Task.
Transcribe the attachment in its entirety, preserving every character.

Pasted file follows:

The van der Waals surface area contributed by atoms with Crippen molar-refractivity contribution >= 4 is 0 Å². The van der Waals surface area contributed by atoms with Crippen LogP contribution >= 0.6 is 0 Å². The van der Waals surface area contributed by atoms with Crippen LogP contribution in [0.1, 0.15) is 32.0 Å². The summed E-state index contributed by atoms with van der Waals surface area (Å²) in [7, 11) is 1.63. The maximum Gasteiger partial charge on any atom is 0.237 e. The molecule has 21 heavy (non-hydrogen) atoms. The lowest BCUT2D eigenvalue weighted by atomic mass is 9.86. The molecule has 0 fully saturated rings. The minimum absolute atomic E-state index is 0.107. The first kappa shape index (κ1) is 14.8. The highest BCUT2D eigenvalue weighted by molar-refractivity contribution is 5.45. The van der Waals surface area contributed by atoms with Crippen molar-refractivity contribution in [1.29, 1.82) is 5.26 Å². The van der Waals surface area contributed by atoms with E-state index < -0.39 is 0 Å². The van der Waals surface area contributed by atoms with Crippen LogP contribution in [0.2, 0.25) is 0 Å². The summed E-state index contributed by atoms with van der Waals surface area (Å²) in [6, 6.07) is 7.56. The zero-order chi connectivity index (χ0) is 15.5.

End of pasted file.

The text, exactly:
The van der Waals surface area contributed by atoms with Crippen molar-refractivity contribution >= 4 is 0 Å². The van der Waals surface area contributed by atoms with Crippen LogP contribution >= 0.6 is 0 Å². The van der Waals surface area contributed by atoms with Crippen LogP contribution in [0.1, 0.15) is 32.0 Å². The summed E-state index contributed by atoms with van der Waals surface area (Å²) in [7, 11) is 1.63. The maximum Gasteiger partial charge on any atom is 0.237 e. The molecule has 21 heavy (non-hydrogen) atoms. The lowest BCUT2D eigenvalue weighted by atomic mass is 9.86. The molecule has 0 fully saturated rings. The minimum absolute atomic E-state index is 0.107. The first kappa shape index (κ1) is 14.8. The highest BCUT2D eigenvalue weighted by molar-refractivity contribution is 5.45. The van der Waals surface area contributed by atoms with Crippen molar-refractivity contribution in [1.29, 1.82) is 5.26 Å². The van der Waals surface area contributed by atoms with E-state index < -0.39 is 0 Å². The van der Waals surface area contributed by atoms with Crippen LogP contribution in [0.2, 0.25) is 0 Å². The summed E-state index contributed by atoms with van der Waals surface area (Å²) in [6, 6.07) is 7.56. The zero-order chi connectivity index (χ0) is 15.5.